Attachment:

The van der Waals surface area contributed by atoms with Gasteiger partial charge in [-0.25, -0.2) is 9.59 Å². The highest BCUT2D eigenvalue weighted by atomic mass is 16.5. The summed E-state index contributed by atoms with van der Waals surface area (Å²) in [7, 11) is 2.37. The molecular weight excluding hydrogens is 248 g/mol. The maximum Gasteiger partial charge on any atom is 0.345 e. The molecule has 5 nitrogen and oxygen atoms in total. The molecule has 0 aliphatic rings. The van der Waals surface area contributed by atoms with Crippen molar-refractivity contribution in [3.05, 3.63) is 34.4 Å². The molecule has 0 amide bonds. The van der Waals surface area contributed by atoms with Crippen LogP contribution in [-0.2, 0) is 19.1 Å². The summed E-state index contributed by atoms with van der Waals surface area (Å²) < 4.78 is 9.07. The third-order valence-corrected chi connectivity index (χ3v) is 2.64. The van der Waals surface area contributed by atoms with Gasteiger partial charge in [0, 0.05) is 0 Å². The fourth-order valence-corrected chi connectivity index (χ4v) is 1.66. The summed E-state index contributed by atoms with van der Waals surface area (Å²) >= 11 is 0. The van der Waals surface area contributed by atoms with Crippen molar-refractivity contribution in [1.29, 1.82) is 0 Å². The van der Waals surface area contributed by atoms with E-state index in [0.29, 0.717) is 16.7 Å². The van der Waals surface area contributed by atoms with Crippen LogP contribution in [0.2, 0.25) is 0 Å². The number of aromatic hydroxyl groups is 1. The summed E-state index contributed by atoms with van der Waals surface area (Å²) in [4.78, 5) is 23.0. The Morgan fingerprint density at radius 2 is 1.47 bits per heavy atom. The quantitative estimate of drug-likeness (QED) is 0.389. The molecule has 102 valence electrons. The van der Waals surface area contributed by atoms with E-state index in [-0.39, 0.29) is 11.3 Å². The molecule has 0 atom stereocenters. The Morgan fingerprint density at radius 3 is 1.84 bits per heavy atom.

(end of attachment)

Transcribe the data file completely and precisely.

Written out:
The van der Waals surface area contributed by atoms with Gasteiger partial charge in [-0.25, -0.2) is 9.59 Å². The highest BCUT2D eigenvalue weighted by atomic mass is 16.5. The summed E-state index contributed by atoms with van der Waals surface area (Å²) in [7, 11) is 2.37. The molecular weight excluding hydrogens is 248 g/mol. The maximum Gasteiger partial charge on any atom is 0.345 e. The molecule has 5 nitrogen and oxygen atoms in total. The molecule has 0 aliphatic rings. The van der Waals surface area contributed by atoms with Crippen molar-refractivity contribution in [3.05, 3.63) is 34.4 Å². The molecule has 0 amide bonds. The van der Waals surface area contributed by atoms with Crippen LogP contribution in [-0.2, 0) is 19.1 Å². The summed E-state index contributed by atoms with van der Waals surface area (Å²) < 4.78 is 9.07. The third-order valence-corrected chi connectivity index (χ3v) is 2.64. The van der Waals surface area contributed by atoms with Gasteiger partial charge in [0, 0.05) is 0 Å². The fourth-order valence-corrected chi connectivity index (χ4v) is 1.66. The summed E-state index contributed by atoms with van der Waals surface area (Å²) >= 11 is 0. The van der Waals surface area contributed by atoms with Crippen molar-refractivity contribution in [1.29, 1.82) is 0 Å². The van der Waals surface area contributed by atoms with E-state index in [0.29, 0.717) is 16.7 Å². The van der Waals surface area contributed by atoms with Crippen LogP contribution in [0.2, 0.25) is 0 Å². The number of aromatic hydroxyl groups is 1. The summed E-state index contributed by atoms with van der Waals surface area (Å²) in [4.78, 5) is 23.0. The Morgan fingerprint density at radius 2 is 1.47 bits per heavy atom. The quantitative estimate of drug-likeness (QED) is 0.389. The molecule has 102 valence electrons. The van der Waals surface area contributed by atoms with E-state index in [-0.39, 0.29) is 11.3 Å². The molecule has 0 atom stereocenters. The Morgan fingerprint density at radius 3 is 1.84 bits per heavy atom.